“You’re a man with skills Mr. Stone, your military and public service exploits have not gone without notice, which is what has brought us together today.” The tone was factual, not conversational. “Your talents are being wasted, and we have a want for men with your potential within our group. We prefer to recruit post-military service personnel, as you are as a group far easier to augment with training, and upgrading wetware is much more expedient than installing it and waiting for the development of adequate proficiency. We can offer you significant expansion of your capabilities, and in return you will be indentured to us for a period, reporting solely and directly to me.”

Something about this man wasn’t right, and on a whim, Stone leaned forward and abruptly severed the hardlink to his retinal-implant. The usual overlay of information disappeared, environmental data no longer littered his vision, and the room softened and the shadows deepened, no longer digitally enhanced. For a fraction of a second, he could have sworn he was alone in the room, until he blinked, and found the figure still before him, no longer haloed in a heat signature, and now clearly amused.

“Mr. Stone, you’ll find that your sense of reality and ours differs on many levels.” The Director sat back in his chair, smiling. “You’ll also find that I don’t need your archaic hard links to get inside your head.”

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Little Brother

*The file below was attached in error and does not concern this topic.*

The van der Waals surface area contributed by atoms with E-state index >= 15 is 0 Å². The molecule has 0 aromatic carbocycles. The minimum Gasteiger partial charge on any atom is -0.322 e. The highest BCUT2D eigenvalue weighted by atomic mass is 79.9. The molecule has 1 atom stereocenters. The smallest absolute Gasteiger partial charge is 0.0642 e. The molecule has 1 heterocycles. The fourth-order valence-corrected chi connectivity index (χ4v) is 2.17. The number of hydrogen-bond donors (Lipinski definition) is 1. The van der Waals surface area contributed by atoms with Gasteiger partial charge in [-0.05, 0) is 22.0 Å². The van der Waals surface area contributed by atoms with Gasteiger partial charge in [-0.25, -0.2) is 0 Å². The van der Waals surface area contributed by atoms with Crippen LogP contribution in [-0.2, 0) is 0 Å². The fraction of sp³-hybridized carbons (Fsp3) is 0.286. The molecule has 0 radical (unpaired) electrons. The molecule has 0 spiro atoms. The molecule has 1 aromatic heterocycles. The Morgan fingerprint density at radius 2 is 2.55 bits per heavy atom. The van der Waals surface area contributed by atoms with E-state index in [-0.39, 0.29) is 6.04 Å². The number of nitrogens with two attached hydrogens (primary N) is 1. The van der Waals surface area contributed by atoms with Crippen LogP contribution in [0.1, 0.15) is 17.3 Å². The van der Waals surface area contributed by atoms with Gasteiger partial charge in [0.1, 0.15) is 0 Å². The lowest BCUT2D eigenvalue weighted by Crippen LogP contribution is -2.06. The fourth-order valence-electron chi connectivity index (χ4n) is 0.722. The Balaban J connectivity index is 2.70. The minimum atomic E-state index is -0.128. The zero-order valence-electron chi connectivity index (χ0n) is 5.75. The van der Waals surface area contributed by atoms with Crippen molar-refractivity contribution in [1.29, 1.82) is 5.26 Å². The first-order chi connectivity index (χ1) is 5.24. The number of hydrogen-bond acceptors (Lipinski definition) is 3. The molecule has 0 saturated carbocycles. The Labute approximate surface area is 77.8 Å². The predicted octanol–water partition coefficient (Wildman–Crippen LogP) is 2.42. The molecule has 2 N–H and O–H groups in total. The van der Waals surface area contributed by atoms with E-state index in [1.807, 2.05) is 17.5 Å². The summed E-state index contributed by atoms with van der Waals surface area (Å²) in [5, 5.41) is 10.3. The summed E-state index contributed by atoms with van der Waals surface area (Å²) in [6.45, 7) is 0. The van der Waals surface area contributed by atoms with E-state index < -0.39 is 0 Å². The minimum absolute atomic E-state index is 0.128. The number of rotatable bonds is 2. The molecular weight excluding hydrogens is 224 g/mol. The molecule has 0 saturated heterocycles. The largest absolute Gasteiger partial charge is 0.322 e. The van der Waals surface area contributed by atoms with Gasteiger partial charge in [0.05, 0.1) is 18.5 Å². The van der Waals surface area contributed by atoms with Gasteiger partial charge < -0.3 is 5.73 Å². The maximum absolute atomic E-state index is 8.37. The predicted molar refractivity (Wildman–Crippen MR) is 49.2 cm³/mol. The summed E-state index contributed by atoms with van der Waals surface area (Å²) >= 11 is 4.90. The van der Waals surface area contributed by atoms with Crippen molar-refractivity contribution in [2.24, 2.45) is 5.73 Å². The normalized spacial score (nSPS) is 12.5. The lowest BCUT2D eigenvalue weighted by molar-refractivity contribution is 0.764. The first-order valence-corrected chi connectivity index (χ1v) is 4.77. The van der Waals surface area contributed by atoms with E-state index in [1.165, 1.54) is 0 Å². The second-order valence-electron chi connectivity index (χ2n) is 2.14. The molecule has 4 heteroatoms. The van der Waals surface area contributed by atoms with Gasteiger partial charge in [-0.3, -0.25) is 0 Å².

Author : Steve Smith, Staff Writer

Marcus leaned, hands shoulder width apart on the pipe steel railing, looking down upon his brothers vacated domain. He’d been gone three weeks, and yet the tear inside was as raw now as it had been when the call had finally come from the hospital.

Eleven minutes separated them at birth, but Nathan had always considered himself the ‘big brother’, more athletic, more self assured. Marcus grew up always right beside him, and yet forever in his shadow.

He closed his eyes for a moment, and in that instant was laughing and rolling on the families basement floor, trying desperately to gain the upper hand, having it, just for a moment before his twin would twist free, and lock him in a strangle hold. “You may be fast, but I’ll always be faster little brother.” Tears struggled to the surface as he reopened his eyes and surveyed the carefully orchestrated chaos spread out below.

They’d been so very much alike as boys, through grade and high school. Only in university did they start to assert themselves differently, Marcus pursuing biochemistry, and Nathan robotics. They’d become fiercely competitive, starting countless arguments at family dinners over the relevance of each others work, and betting who would be first to discover the secret to perpetual life. Nathan looked to replace inadequate body parts with alloys and electronics, while Marcus immersed himself in the promise of carefully manipulated DNA.